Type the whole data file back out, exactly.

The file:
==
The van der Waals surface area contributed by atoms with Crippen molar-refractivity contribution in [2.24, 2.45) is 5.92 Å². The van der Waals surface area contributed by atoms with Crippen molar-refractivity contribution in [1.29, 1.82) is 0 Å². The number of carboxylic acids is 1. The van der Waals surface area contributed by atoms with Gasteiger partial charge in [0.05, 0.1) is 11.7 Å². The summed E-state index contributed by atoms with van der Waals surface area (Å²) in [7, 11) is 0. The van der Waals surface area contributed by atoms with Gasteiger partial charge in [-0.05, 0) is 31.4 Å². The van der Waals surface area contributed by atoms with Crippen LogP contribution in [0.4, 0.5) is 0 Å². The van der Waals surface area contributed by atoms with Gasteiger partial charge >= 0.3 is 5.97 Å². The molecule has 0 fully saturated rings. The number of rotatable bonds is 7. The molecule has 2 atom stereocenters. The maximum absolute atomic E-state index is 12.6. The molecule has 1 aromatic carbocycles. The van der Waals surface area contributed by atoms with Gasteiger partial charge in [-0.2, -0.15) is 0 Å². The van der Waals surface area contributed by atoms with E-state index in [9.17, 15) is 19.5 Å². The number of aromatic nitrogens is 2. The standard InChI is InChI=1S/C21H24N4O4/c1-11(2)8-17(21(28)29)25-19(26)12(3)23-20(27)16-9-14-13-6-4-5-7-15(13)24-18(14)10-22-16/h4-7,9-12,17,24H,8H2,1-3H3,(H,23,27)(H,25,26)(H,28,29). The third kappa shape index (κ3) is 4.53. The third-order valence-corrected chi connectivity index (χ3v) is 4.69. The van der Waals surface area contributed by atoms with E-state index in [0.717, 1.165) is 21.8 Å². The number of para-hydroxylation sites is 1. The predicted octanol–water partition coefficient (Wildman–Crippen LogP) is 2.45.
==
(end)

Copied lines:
The van der Waals surface area contributed by atoms with Crippen molar-refractivity contribution in [2.24, 2.45) is 5.92 Å². The van der Waals surface area contributed by atoms with Crippen molar-refractivity contribution in [1.29, 1.82) is 0 Å². The number of carboxylic acids is 1. The van der Waals surface area contributed by atoms with Gasteiger partial charge in [0.05, 0.1) is 11.7 Å². The summed E-state index contributed by atoms with van der Waals surface area (Å²) in [7, 11) is 0. The van der Waals surface area contributed by atoms with Gasteiger partial charge in [-0.05, 0) is 31.4 Å². The van der Waals surface area contributed by atoms with Crippen LogP contribution in [0.4, 0.5) is 0 Å². The van der Waals surface area contributed by atoms with Gasteiger partial charge >= 0.3 is 5.97 Å². The molecule has 0 fully saturated rings. The number of rotatable bonds is 7. The molecule has 2 atom stereocenters. The maximum absolute atomic E-state index is 12.6. The molecule has 1 aromatic carbocycles. The van der Waals surface area contributed by atoms with Gasteiger partial charge in [-0.2, -0.15) is 0 Å². The van der Waals surface area contributed by atoms with E-state index in [9.17, 15) is 19.5 Å². The number of aromatic nitrogens is 2. The standard InChI is InChI=1S/C21H24N4O4/c1-11(2)8-17(21(28)29)25-19(26)12(3)23-20(27)16-9-14-13-6-4-5-7-15(13)24-18(14)10-22-16/h4-7,9-12,17,24H,8H2,1-3H3,(H,23,27)(H,25,26)(H,28,29). The third kappa shape index (κ3) is 4.53. The third-order valence-corrected chi connectivity index (χ3v) is 4.69. The van der Waals surface area contributed by atoms with E-state index in [0.717, 1.165) is 21.8 Å². The number of para-hydroxylation sites is 1. The predicted octanol–water partition coefficient (Wildman–Crippen LogP) is 2.45.